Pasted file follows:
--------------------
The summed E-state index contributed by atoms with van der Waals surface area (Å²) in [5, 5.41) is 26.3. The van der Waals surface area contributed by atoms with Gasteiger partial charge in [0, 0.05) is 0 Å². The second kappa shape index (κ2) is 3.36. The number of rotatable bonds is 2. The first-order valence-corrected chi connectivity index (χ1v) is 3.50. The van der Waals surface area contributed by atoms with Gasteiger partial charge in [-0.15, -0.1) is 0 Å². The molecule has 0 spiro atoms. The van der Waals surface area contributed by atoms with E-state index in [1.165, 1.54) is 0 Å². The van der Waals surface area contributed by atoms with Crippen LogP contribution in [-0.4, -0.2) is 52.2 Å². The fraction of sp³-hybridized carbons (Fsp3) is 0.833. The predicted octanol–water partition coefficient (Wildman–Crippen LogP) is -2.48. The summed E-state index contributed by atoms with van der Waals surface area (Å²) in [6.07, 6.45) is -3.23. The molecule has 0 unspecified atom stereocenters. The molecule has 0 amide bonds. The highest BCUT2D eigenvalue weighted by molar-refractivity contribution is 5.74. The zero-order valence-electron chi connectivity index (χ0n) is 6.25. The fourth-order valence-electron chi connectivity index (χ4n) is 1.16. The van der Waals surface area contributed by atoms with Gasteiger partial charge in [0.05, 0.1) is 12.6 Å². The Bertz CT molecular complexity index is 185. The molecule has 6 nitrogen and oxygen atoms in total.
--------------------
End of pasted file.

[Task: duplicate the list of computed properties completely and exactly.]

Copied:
The summed E-state index contributed by atoms with van der Waals surface area (Å²) in [5, 5.41) is 26.3. The van der Waals surface area contributed by atoms with Gasteiger partial charge in [0, 0.05) is 0 Å². The second kappa shape index (κ2) is 3.36. The number of rotatable bonds is 2. The first-order valence-corrected chi connectivity index (χ1v) is 3.50. The van der Waals surface area contributed by atoms with Gasteiger partial charge in [-0.15, -0.1) is 0 Å². The molecule has 0 spiro atoms. The van der Waals surface area contributed by atoms with E-state index in [1.165, 1.54) is 0 Å². The van der Waals surface area contributed by atoms with Crippen LogP contribution in [-0.4, -0.2) is 52.2 Å². The fraction of sp³-hybridized carbons (Fsp3) is 0.833. The predicted octanol–water partition coefficient (Wildman–Crippen LogP) is -2.48. The summed E-state index contributed by atoms with van der Waals surface area (Å²) in [6.07, 6.45) is -3.23. The molecule has 0 unspecified atom stereocenters. The molecule has 0 amide bonds. The highest BCUT2D eigenvalue weighted by molar-refractivity contribution is 5.74. The zero-order valence-electron chi connectivity index (χ0n) is 6.25. The fourth-order valence-electron chi connectivity index (χ4n) is 1.16. The van der Waals surface area contributed by atoms with Gasteiger partial charge in [0.05, 0.1) is 12.6 Å². The Bertz CT molecular complexity index is 185. The molecule has 6 nitrogen and oxygen atoms in total.